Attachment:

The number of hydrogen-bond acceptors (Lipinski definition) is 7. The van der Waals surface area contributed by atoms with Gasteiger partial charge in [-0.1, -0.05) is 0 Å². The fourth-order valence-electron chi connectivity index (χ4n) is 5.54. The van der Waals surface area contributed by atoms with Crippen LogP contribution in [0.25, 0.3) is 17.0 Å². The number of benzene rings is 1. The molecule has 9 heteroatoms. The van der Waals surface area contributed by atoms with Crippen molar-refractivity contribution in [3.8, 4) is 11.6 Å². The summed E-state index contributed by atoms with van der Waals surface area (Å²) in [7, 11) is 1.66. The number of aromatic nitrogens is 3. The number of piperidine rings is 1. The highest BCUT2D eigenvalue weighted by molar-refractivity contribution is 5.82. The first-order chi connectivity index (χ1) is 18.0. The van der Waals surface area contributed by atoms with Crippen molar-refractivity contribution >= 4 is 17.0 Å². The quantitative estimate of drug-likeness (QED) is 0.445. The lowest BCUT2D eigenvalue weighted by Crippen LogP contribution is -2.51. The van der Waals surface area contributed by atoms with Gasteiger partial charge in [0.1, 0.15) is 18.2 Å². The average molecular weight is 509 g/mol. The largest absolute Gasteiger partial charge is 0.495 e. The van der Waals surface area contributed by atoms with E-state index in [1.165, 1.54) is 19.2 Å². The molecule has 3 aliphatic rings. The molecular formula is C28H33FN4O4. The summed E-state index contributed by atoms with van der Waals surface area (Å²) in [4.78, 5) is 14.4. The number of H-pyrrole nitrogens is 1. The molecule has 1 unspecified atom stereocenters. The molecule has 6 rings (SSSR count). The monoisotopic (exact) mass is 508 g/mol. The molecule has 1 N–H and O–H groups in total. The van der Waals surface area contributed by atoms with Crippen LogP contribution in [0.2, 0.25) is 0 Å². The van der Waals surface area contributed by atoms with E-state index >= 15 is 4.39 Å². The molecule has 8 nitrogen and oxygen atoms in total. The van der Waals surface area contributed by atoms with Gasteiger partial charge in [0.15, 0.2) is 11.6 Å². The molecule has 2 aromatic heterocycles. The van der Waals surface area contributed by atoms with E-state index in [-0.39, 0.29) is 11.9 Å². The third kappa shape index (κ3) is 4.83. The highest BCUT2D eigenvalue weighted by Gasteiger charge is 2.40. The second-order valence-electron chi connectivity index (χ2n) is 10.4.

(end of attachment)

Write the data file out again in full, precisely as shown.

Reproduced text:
The number of hydrogen-bond acceptors (Lipinski definition) is 7. The van der Waals surface area contributed by atoms with Gasteiger partial charge in [-0.1, -0.05) is 0 Å². The fourth-order valence-electron chi connectivity index (χ4n) is 5.54. The van der Waals surface area contributed by atoms with Crippen LogP contribution in [0.25, 0.3) is 17.0 Å². The number of benzene rings is 1. The molecule has 9 heteroatoms. The van der Waals surface area contributed by atoms with Crippen molar-refractivity contribution in [3.8, 4) is 11.6 Å². The summed E-state index contributed by atoms with van der Waals surface area (Å²) in [7, 11) is 1.66. The number of aromatic nitrogens is 3. The number of piperidine rings is 1. The highest BCUT2D eigenvalue weighted by molar-refractivity contribution is 5.82. The first-order chi connectivity index (χ1) is 18.0. The van der Waals surface area contributed by atoms with Crippen molar-refractivity contribution >= 4 is 17.0 Å². The quantitative estimate of drug-likeness (QED) is 0.445. The lowest BCUT2D eigenvalue weighted by Crippen LogP contribution is -2.51. The van der Waals surface area contributed by atoms with Gasteiger partial charge in [0.1, 0.15) is 18.2 Å². The average molecular weight is 509 g/mol. The largest absolute Gasteiger partial charge is 0.495 e. The van der Waals surface area contributed by atoms with E-state index in [1.165, 1.54) is 19.2 Å². The molecule has 3 aliphatic rings. The molecular formula is C28H33FN4O4. The summed E-state index contributed by atoms with van der Waals surface area (Å²) in [4.78, 5) is 14.4. The number of H-pyrrole nitrogens is 1. The molecule has 1 unspecified atom stereocenters. The molecule has 6 rings (SSSR count). The monoisotopic (exact) mass is 508 g/mol. The molecule has 1 N–H and O–H groups in total. The van der Waals surface area contributed by atoms with Crippen LogP contribution in [0.2, 0.25) is 0 Å². The van der Waals surface area contributed by atoms with E-state index >= 15 is 4.39 Å². The molecule has 8 nitrogen and oxygen atoms in total. The van der Waals surface area contributed by atoms with Gasteiger partial charge in [0.15, 0.2) is 11.6 Å². The molecule has 2 aromatic heterocycles. The van der Waals surface area contributed by atoms with E-state index in [-0.39, 0.29) is 11.9 Å². The third kappa shape index (κ3) is 4.83. The highest BCUT2D eigenvalue weighted by Gasteiger charge is 2.40. The second-order valence-electron chi connectivity index (χ2n) is 10.4.